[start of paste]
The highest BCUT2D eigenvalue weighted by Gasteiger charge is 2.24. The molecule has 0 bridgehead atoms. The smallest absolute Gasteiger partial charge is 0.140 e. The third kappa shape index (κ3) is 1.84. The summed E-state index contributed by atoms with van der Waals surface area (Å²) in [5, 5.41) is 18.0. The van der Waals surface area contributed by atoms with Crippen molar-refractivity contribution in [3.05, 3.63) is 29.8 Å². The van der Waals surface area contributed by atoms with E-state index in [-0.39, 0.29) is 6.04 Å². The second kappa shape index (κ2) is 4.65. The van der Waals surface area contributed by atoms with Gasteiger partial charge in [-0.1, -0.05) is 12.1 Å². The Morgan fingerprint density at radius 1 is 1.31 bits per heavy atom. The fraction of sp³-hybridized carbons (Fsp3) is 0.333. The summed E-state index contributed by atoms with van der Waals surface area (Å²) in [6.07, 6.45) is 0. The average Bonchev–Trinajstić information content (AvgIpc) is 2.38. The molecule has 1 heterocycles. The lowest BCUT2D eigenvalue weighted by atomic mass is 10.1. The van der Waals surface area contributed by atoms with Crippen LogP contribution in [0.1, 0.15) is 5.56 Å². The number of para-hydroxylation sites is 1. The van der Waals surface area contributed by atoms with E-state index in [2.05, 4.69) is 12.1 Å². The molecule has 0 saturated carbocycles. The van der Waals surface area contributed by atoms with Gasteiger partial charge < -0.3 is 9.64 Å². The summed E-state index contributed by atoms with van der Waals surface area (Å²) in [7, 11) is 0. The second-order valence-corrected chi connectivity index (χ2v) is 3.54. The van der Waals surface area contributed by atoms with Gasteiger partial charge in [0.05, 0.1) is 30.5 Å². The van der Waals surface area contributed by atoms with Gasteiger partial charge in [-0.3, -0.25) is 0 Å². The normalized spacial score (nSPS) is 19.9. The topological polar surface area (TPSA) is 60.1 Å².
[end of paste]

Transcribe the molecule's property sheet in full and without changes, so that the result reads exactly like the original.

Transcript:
The highest BCUT2D eigenvalue weighted by Gasteiger charge is 2.24. The molecule has 0 bridgehead atoms. The smallest absolute Gasteiger partial charge is 0.140 e. The third kappa shape index (κ3) is 1.84. The summed E-state index contributed by atoms with van der Waals surface area (Å²) in [5, 5.41) is 18.0. The van der Waals surface area contributed by atoms with Crippen molar-refractivity contribution in [3.05, 3.63) is 29.8 Å². The van der Waals surface area contributed by atoms with E-state index in [-0.39, 0.29) is 6.04 Å². The second kappa shape index (κ2) is 4.65. The van der Waals surface area contributed by atoms with Gasteiger partial charge in [-0.1, -0.05) is 12.1 Å². The Morgan fingerprint density at radius 1 is 1.31 bits per heavy atom. The fraction of sp³-hybridized carbons (Fsp3) is 0.333. The summed E-state index contributed by atoms with van der Waals surface area (Å²) in [6.07, 6.45) is 0. The average Bonchev–Trinajstić information content (AvgIpc) is 2.38. The molecule has 1 heterocycles. The lowest BCUT2D eigenvalue weighted by atomic mass is 10.1. The van der Waals surface area contributed by atoms with Crippen LogP contribution in [0.1, 0.15) is 5.56 Å². The number of para-hydroxylation sites is 1. The van der Waals surface area contributed by atoms with E-state index in [2.05, 4.69) is 12.1 Å². The molecule has 0 saturated carbocycles. The van der Waals surface area contributed by atoms with Gasteiger partial charge < -0.3 is 9.64 Å². The summed E-state index contributed by atoms with van der Waals surface area (Å²) in [7, 11) is 0. The second-order valence-corrected chi connectivity index (χ2v) is 3.54. The van der Waals surface area contributed by atoms with Gasteiger partial charge in [0.05, 0.1) is 30.5 Å². The van der Waals surface area contributed by atoms with Gasteiger partial charge in [-0.3, -0.25) is 0 Å². The normalized spacial score (nSPS) is 19.9. The topological polar surface area (TPSA) is 60.1 Å².